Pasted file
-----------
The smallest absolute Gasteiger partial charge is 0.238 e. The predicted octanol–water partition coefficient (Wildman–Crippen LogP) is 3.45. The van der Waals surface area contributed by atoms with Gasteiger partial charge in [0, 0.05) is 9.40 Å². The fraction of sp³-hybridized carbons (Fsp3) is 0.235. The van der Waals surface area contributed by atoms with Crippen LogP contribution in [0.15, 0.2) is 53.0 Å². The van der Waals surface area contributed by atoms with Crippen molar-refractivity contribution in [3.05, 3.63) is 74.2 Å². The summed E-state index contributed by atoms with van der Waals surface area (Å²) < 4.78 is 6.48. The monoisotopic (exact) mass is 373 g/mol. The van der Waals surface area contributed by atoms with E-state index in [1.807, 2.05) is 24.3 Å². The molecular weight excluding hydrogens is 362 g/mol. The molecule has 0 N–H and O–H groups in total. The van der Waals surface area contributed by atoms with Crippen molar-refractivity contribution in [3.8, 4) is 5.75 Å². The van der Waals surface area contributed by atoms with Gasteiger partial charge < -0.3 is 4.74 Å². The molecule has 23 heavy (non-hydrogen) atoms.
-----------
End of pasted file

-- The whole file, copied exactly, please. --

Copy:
The smallest absolute Gasteiger partial charge is 0.238 e. The predicted octanol–water partition coefficient (Wildman–Crippen LogP) is 3.45. The van der Waals surface area contributed by atoms with Gasteiger partial charge in [0, 0.05) is 9.40 Å². The fraction of sp³-hybridized carbons (Fsp3) is 0.235. The van der Waals surface area contributed by atoms with Crippen LogP contribution in [0.15, 0.2) is 53.0 Å². The van der Waals surface area contributed by atoms with Crippen molar-refractivity contribution in [3.05, 3.63) is 74.2 Å². The summed E-state index contributed by atoms with van der Waals surface area (Å²) < 4.78 is 6.48. The monoisotopic (exact) mass is 373 g/mol. The van der Waals surface area contributed by atoms with E-state index in [1.807, 2.05) is 24.3 Å². The molecular weight excluding hydrogens is 362 g/mol. The molecule has 0 N–H and O–H groups in total. The van der Waals surface area contributed by atoms with Crippen molar-refractivity contribution in [3.8, 4) is 5.75 Å². The van der Waals surface area contributed by atoms with Gasteiger partial charge < -0.3 is 4.74 Å². The molecule has 23 heavy (non-hydrogen) atoms.